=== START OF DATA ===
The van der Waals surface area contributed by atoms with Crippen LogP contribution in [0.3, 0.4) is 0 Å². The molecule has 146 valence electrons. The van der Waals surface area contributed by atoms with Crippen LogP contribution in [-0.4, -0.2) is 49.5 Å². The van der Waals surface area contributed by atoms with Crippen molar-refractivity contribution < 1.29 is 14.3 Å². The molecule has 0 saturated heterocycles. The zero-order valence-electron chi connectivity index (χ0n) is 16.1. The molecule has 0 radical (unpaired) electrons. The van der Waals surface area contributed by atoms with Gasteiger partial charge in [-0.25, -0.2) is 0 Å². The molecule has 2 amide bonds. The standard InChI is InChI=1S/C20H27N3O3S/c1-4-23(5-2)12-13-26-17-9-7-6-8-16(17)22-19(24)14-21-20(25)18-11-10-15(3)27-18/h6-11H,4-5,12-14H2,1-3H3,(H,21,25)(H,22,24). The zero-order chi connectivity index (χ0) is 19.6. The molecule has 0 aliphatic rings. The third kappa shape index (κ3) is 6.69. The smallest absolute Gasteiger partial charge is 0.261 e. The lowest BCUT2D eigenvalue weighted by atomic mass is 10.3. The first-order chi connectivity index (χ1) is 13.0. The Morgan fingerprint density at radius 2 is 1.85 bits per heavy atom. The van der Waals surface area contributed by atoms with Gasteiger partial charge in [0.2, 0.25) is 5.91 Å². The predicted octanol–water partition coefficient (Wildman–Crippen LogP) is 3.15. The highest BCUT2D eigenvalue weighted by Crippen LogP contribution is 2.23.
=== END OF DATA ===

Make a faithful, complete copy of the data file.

The van der Waals surface area contributed by atoms with Crippen LogP contribution in [0.3, 0.4) is 0 Å². The molecule has 146 valence electrons. The van der Waals surface area contributed by atoms with Crippen LogP contribution in [-0.4, -0.2) is 49.5 Å². The van der Waals surface area contributed by atoms with Crippen molar-refractivity contribution < 1.29 is 14.3 Å². The molecule has 0 saturated heterocycles. The zero-order valence-electron chi connectivity index (χ0n) is 16.1. The molecule has 0 radical (unpaired) electrons. The van der Waals surface area contributed by atoms with Gasteiger partial charge in [-0.25, -0.2) is 0 Å². The molecule has 2 amide bonds. The standard InChI is InChI=1S/C20H27N3O3S/c1-4-23(5-2)12-13-26-17-9-7-6-8-16(17)22-19(24)14-21-20(25)18-11-10-15(3)27-18/h6-11H,4-5,12-14H2,1-3H3,(H,21,25)(H,22,24). The zero-order chi connectivity index (χ0) is 19.6. The molecule has 0 aliphatic rings. The third kappa shape index (κ3) is 6.69. The smallest absolute Gasteiger partial charge is 0.261 e. The lowest BCUT2D eigenvalue weighted by atomic mass is 10.3. The first-order chi connectivity index (χ1) is 13.0. The Morgan fingerprint density at radius 2 is 1.85 bits per heavy atom. The van der Waals surface area contributed by atoms with Gasteiger partial charge in [0.2, 0.25) is 5.91 Å². The predicted octanol–water partition coefficient (Wildman–Crippen LogP) is 3.15. The highest BCUT2D eigenvalue weighted by Crippen LogP contribution is 2.23.